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Jack Lovewell - "CRUSH IT BAT” AND USING “CAD”


When you are involved in product development in the toy business pay attention to some of the following suggestions. I recommend using computer aided drafting and design (or what most people refer as CAD). Combine all your development work to include sketching and Three-D prototyping. Use mockups to confirm that the configurations of the parts make sense. Look at all the options. This is how to improve costing and engineering of the final details.

Many designers have the opinion that once they get the CAD of the product, they think they are done. They figure that the tooling and manufacturing engineers will take over. They assume that the functional details can be resolved in the tooling process. I don’t like it when design teams surrender control of the part design documentation…opting to run with “what they have so far.” They don’t keep track of how accurately the dimensions and design were followed.

In my 30 years of designing, I have designed products for Parker Brothers, CBS Toys, Crayola, Tyco and Tucker Toys. One of my favorite projects: “CRUSH IT BAT” proved to me that mechanical involvement, CAD design and analysis of part design is required throughout the process. Part drawings that define dimensionality need to be reviewed at different stages through the process to track quality issues and improve variations in the tooling.

I have seen problems arise when the drawings are not reviewed after the product gets out of the prototype stage. There were stages when I deliberately designed mold cavities to be “adjusted by engraving” to improve fit versus taking a position that the tool can’t be altered. Following that route means you have to scrap the tooling and design and start over again.

“CRUSH IT BAT” was designed in 2014. It was a great project. Mark Adkins, a well-respected toy designer, and others at Tucker Toys, came up with a concept of a bat that consisted of strings. The bat’s surface that hit the ball would be covered with strings that could be tightened …By turning the END or HUB of the BAT we could change the dynamics of how the ball performed when it was hit - either flying shorter or further.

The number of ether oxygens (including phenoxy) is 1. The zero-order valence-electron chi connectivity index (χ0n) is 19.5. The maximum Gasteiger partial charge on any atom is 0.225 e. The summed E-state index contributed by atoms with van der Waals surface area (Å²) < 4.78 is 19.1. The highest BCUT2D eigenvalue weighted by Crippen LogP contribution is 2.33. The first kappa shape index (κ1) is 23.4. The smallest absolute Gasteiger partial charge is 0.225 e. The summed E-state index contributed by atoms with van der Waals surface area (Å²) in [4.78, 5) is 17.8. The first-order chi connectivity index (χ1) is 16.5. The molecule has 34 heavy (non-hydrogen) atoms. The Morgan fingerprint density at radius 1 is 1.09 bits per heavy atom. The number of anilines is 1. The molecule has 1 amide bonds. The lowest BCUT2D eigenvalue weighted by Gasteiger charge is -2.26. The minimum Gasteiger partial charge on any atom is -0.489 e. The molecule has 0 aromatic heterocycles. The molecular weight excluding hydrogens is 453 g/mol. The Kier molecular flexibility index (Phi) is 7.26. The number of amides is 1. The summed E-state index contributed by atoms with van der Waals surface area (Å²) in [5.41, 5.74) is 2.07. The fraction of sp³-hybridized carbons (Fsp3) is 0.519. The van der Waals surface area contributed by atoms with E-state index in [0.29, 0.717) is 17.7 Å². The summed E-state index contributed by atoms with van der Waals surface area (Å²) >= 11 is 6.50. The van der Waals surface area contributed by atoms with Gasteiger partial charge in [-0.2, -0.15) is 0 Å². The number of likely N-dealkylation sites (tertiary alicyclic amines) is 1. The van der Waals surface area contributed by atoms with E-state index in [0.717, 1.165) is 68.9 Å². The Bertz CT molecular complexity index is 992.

I came into the project to bring mechanical solutions and configure parts into moldable forms. In the first prototype, we utilized WEED WACKER cord that ran back and forth from the hub to the handle grip area of the bat. Sketches, that I did, and the prototype that Adkins did were exchanged with the factory. Both their work and my CAD efforts helped to create the mechanism and part design. I was so glad Mike Goldman, (President of Tucker Toys) had me help on this project and others like it.

Once the factory made the prototype tool, I was able to continue to improve the design by sketching and manipulating the CAD files. I was able to show what variations could improve the structure of the internal stem and tightening screw area.

Another product line we worked on is called “PHLAT BALL”. And through the process, “PHLAT BALL” required continuous computer modeling. Sketches and rough mockups helped gain product managers confidence in the mechanisms. Initial concepts can be mechanically complex. So the proper functionality can hang in limbo until correct structural integrity is achieved. In meeting cost constraints - there have to be compromises in size, color and aesthetics. Some people believe that CAD defines the product from day one.